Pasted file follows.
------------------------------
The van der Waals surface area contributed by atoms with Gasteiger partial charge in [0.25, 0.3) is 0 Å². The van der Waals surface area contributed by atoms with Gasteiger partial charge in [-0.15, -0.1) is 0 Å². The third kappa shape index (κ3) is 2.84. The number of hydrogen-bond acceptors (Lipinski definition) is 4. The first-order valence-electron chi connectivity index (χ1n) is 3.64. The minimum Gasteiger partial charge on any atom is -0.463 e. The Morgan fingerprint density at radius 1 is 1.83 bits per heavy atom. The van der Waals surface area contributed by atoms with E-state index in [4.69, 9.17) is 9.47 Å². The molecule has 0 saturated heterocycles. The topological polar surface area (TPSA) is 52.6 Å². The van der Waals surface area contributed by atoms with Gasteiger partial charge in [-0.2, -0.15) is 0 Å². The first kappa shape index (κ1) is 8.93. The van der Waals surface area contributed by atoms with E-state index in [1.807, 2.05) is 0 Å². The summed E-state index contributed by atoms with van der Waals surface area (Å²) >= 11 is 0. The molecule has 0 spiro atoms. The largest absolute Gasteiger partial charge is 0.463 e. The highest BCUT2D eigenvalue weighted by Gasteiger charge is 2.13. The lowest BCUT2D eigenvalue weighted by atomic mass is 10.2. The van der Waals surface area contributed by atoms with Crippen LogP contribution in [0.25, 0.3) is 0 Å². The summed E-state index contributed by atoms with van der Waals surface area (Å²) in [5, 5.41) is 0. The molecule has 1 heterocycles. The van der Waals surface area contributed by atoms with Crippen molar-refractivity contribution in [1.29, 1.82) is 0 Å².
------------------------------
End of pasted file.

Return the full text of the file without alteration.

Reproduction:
The van der Waals surface area contributed by atoms with Gasteiger partial charge in [0.25, 0.3) is 0 Å². The van der Waals surface area contributed by atoms with Gasteiger partial charge in [-0.15, -0.1) is 0 Å². The third kappa shape index (κ3) is 2.84. The number of hydrogen-bond acceptors (Lipinski definition) is 4. The first-order valence-electron chi connectivity index (χ1n) is 3.64. The minimum Gasteiger partial charge on any atom is -0.463 e. The Morgan fingerprint density at radius 1 is 1.83 bits per heavy atom. The van der Waals surface area contributed by atoms with E-state index in [4.69, 9.17) is 9.47 Å². The molecule has 0 saturated heterocycles. The topological polar surface area (TPSA) is 52.6 Å². The van der Waals surface area contributed by atoms with Gasteiger partial charge in [-0.2, -0.15) is 0 Å². The first kappa shape index (κ1) is 8.93. The van der Waals surface area contributed by atoms with E-state index in [1.807, 2.05) is 0 Å². The summed E-state index contributed by atoms with van der Waals surface area (Å²) >= 11 is 0. The molecule has 0 spiro atoms. The largest absolute Gasteiger partial charge is 0.463 e. The highest BCUT2D eigenvalue weighted by Gasteiger charge is 2.13. The lowest BCUT2D eigenvalue weighted by atomic mass is 10.2. The van der Waals surface area contributed by atoms with Crippen LogP contribution in [0.25, 0.3) is 0 Å². The summed E-state index contributed by atoms with van der Waals surface area (Å²) in [5, 5.41) is 0. The molecule has 1 heterocycles. The van der Waals surface area contributed by atoms with Crippen molar-refractivity contribution in [1.29, 1.82) is 0 Å².